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Doing the big three allows for better grounding and power delivery. The thicker the wire, the less resistance, and the better the connections will be. Your charging system will work less to keep your battery charged, and thats a good thing



On the alternator, there is already a wire that is run from the positive of your battery to the alternator. There is a bolt that holds that wire onto the alternator, and you want to run it there.

Its also important to note that you shouldnt remove any factory wiring, as you will just want to add to it.


Also, as far as capasitors are concerned, i personally dont believe in using them, because they honestly dont do that much to help. Of course this is all opinion, but ive never had a cap in any of my cars. My old car i ran about 1400RMS between my mono-block and 4-channel, and all i did was the big three, and had an optima battery, and it was fine. Yea there was a LITTLE headlight dimming here and there, but it was not bad at all.

Heres a quote that i pulled from a car audio forum:
I agree... Capacitors are useless LOL... they are a "band-aid" solution. My audio guy bitched my face off for wasting my money on a cap LOL... the money for a cap you might as well buy a second battery and run that. Plus far more efficient then a cap.

Yes I ran a cap before (5 farad I believe) and it sorta helped but then my audio guy switched it out and ran a second battery and I was quite disappointed that I wasted money on a cap :lol::lol:
 

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I agree... Capacitors are useless LOL... they are a "band-aid" solution. My audio guy bitched my face off for wasting my money on a cap LOL... the money for a cap you might as well buy a second battery and run that. Plus far more efficient then a cap.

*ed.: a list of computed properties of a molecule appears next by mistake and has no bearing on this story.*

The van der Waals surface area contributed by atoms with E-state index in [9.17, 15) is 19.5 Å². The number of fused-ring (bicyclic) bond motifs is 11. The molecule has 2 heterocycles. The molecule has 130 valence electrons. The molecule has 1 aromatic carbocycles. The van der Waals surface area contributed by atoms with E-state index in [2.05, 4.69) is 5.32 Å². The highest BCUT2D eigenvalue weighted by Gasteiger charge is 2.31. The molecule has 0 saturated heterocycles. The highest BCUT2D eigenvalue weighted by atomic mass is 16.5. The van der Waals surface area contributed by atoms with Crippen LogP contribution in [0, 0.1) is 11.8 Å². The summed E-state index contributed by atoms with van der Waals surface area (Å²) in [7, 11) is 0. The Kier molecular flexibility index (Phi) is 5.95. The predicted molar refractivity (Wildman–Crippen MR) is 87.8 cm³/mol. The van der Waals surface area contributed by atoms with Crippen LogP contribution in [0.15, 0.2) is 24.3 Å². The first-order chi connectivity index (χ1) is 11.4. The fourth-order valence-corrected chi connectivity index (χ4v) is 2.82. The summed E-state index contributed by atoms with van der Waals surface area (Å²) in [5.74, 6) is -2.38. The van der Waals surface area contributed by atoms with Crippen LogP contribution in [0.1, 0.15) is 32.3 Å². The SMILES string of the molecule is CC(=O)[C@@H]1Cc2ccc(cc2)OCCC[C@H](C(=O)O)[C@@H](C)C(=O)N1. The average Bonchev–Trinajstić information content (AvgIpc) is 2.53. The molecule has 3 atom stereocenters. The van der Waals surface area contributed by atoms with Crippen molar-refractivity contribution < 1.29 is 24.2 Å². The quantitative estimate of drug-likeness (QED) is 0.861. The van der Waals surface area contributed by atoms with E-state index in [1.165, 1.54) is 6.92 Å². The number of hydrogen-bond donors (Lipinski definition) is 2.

Yes I ran a cap before (5 farad I believe) and it sorta helped but then my audio guy switched it out and ran a second battery and I was quite disappointed that I wasted money on a cap


A 5 farad cap is huge, and way over kill.

I ran a 1F cap with my 2 Rockford 351m amps.

What you will find with a cap (if installed correctly, with correct wiring) is that when you get that hard base hit, the amp will not drown out, generating extra noise. Think of it this way, your amp(s) draw a huge amount of current on that hit of base to send the sub outward. without a battery or cap near by (12" or less), the amp will starve for power, causing the sound to loose it's crispness and destort the sound. This will be more or less noticeable depending on the music you listen to. A cap will also buffer the hit your alternator or main battery would see.

A second battery works, but you need to be concerned with gases expelled by the battery.
 

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A 5 farad cap is huge, and way over kill.

I ran a 1F cap with my 2 Rockford 351m amps.